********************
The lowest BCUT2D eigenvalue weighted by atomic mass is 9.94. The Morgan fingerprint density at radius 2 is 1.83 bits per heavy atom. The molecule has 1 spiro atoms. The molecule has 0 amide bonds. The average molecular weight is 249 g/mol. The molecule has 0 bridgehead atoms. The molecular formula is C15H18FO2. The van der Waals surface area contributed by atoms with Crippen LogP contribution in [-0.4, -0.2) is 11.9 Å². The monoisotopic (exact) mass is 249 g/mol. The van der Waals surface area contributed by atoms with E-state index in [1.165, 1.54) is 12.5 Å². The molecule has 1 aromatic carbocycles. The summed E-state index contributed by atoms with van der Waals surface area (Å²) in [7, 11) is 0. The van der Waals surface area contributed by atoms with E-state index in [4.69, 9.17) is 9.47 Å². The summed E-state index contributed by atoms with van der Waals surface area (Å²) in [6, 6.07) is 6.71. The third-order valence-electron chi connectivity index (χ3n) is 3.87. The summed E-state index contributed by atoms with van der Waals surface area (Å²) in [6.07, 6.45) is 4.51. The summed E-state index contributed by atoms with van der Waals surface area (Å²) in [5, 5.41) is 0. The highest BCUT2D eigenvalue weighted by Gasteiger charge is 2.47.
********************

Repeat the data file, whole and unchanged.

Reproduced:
The lowest BCUT2D eigenvalue weighted by atomic mass is 9.94. The Morgan fingerprint density at radius 2 is 1.83 bits per heavy atom. The molecule has 1 spiro atoms. The molecule has 0 amide bonds. The average molecular weight is 249 g/mol. The molecule has 0 bridgehead atoms. The molecular formula is C15H18FO2. The van der Waals surface area contributed by atoms with Crippen LogP contribution in [-0.4, -0.2) is 11.9 Å². The monoisotopic (exact) mass is 249 g/mol. The van der Waals surface area contributed by atoms with E-state index in [1.165, 1.54) is 12.5 Å². The molecule has 1 aromatic carbocycles. The summed E-state index contributed by atoms with van der Waals surface area (Å²) in [7, 11) is 0. The van der Waals surface area contributed by atoms with E-state index in [4.69, 9.17) is 9.47 Å². The summed E-state index contributed by atoms with van der Waals surface area (Å²) in [6, 6.07) is 6.71. The third-order valence-electron chi connectivity index (χ3n) is 3.87. The summed E-state index contributed by atoms with van der Waals surface area (Å²) in [6.07, 6.45) is 4.51. The summed E-state index contributed by atoms with van der Waals surface area (Å²) in [5, 5.41) is 0. The highest BCUT2D eigenvalue weighted by Gasteiger charge is 2.47.